On my recent “Secret Surveilance Garden Birdhouse” project, I used some resawn lumber from a felled tree as an overlay for a rustic look. Making planks on a bandsaw isn’t too hard, but there are a few considerations to keep in mind when doing so–the most important being the propensity for round logs to roll during cutting, which can result in blade binding or worse.
This video from George Vondriska shows some useful tips on how to use your bandsaw as a sawmill. One of the smart things done right at the start of the project is connecting the log to a right-angle jig, holding the pieces in place. After two cuts are made (one for the face, one to keep the bottom steady), the fence is put in place, and planks of your desired thickness can be cut. A great way to reuse the wood from cut trees that would otherwise be discarded.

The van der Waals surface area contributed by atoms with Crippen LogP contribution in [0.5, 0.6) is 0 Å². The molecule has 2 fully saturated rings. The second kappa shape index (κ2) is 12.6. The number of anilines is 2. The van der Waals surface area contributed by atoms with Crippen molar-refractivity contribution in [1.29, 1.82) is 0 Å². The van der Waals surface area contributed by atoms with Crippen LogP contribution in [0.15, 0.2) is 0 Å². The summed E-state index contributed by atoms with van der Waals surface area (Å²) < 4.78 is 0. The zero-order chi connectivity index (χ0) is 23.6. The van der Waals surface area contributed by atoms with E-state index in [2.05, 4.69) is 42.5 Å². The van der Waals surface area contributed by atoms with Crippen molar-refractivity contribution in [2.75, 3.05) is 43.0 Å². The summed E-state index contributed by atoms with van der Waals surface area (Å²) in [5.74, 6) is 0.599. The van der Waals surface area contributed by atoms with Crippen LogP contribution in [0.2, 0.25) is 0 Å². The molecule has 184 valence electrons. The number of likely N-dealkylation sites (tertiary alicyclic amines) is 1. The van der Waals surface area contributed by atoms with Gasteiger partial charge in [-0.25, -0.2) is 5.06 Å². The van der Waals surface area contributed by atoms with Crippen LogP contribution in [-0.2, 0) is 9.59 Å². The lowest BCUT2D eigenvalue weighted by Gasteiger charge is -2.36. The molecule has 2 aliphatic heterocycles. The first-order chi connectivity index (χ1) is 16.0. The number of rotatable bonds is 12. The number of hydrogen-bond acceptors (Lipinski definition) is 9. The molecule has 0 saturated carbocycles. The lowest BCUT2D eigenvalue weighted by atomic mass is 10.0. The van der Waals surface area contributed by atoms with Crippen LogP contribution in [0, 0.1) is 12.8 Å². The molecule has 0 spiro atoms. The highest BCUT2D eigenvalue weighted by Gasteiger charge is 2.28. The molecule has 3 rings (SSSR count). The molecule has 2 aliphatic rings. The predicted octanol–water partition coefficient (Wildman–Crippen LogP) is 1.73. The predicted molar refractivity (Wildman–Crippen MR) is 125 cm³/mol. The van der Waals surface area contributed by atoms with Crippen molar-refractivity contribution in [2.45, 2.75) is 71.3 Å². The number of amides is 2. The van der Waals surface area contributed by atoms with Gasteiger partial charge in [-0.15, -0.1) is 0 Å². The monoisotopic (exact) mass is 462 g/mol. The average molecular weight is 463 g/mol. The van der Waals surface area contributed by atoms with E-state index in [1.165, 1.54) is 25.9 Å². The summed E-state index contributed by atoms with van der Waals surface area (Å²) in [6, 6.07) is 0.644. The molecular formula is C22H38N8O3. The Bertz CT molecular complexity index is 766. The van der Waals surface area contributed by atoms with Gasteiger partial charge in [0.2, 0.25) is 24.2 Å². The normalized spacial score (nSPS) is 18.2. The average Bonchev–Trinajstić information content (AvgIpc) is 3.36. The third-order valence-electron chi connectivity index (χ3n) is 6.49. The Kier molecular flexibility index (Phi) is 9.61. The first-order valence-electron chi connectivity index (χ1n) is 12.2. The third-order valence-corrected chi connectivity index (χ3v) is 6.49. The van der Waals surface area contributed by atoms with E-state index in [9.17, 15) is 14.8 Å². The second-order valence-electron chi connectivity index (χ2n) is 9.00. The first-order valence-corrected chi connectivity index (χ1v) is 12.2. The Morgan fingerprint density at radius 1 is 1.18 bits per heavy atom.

Some helpful notes from the comments on the video page: The logs should be cut while still green (freshly cut, not dried); the planks should be allowed to dry for one year. A resawing blade at least 1/2″
thick wide with 3-4 teeth per inch is recommended. Standing the planks on end helps keep the ends from splitting during the drying phase–otherwise, the ends should be coated or painted.